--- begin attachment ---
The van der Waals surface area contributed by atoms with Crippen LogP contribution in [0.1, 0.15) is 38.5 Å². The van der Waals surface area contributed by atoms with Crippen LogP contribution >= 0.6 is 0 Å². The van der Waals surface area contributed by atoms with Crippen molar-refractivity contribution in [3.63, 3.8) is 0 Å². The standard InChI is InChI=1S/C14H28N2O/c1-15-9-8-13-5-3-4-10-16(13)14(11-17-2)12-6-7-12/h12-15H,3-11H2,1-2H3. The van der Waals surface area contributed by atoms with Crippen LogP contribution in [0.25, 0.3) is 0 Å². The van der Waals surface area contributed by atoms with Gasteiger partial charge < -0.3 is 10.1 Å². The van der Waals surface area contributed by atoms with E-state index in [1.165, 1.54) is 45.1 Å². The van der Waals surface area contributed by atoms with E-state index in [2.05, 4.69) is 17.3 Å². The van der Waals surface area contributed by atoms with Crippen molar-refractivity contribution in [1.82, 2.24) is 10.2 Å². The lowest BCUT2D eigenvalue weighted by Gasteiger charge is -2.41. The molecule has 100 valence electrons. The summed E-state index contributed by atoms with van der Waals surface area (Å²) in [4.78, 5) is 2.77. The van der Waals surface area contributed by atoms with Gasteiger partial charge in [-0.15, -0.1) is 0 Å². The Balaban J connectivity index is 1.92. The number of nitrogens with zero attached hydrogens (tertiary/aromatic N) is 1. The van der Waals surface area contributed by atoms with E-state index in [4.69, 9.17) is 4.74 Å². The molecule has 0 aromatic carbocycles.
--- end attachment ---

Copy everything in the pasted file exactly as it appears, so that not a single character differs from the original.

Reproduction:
The van der Waals surface area contributed by atoms with Crippen LogP contribution in [0.1, 0.15) is 38.5 Å². The van der Waals surface area contributed by atoms with Crippen LogP contribution >= 0.6 is 0 Å². The van der Waals surface area contributed by atoms with Crippen molar-refractivity contribution in [3.63, 3.8) is 0 Å². The standard InChI is InChI=1S/C14H28N2O/c1-15-9-8-13-5-3-4-10-16(13)14(11-17-2)12-6-7-12/h12-15H,3-11H2,1-2H3. The van der Waals surface area contributed by atoms with Crippen LogP contribution in [0.25, 0.3) is 0 Å². The van der Waals surface area contributed by atoms with Gasteiger partial charge < -0.3 is 10.1 Å². The van der Waals surface area contributed by atoms with E-state index in [1.165, 1.54) is 45.1 Å². The van der Waals surface area contributed by atoms with E-state index in [2.05, 4.69) is 17.3 Å². The van der Waals surface area contributed by atoms with Crippen molar-refractivity contribution in [1.82, 2.24) is 10.2 Å². The lowest BCUT2D eigenvalue weighted by Gasteiger charge is -2.41. The molecule has 100 valence electrons. The summed E-state index contributed by atoms with van der Waals surface area (Å²) in [4.78, 5) is 2.77. The van der Waals surface area contributed by atoms with Gasteiger partial charge in [-0.15, -0.1) is 0 Å². The Balaban J connectivity index is 1.92. The number of nitrogens with zero attached hydrogens (tertiary/aromatic N) is 1. The van der Waals surface area contributed by atoms with E-state index in [4.69, 9.17) is 4.74 Å². The molecule has 0 aromatic carbocycles.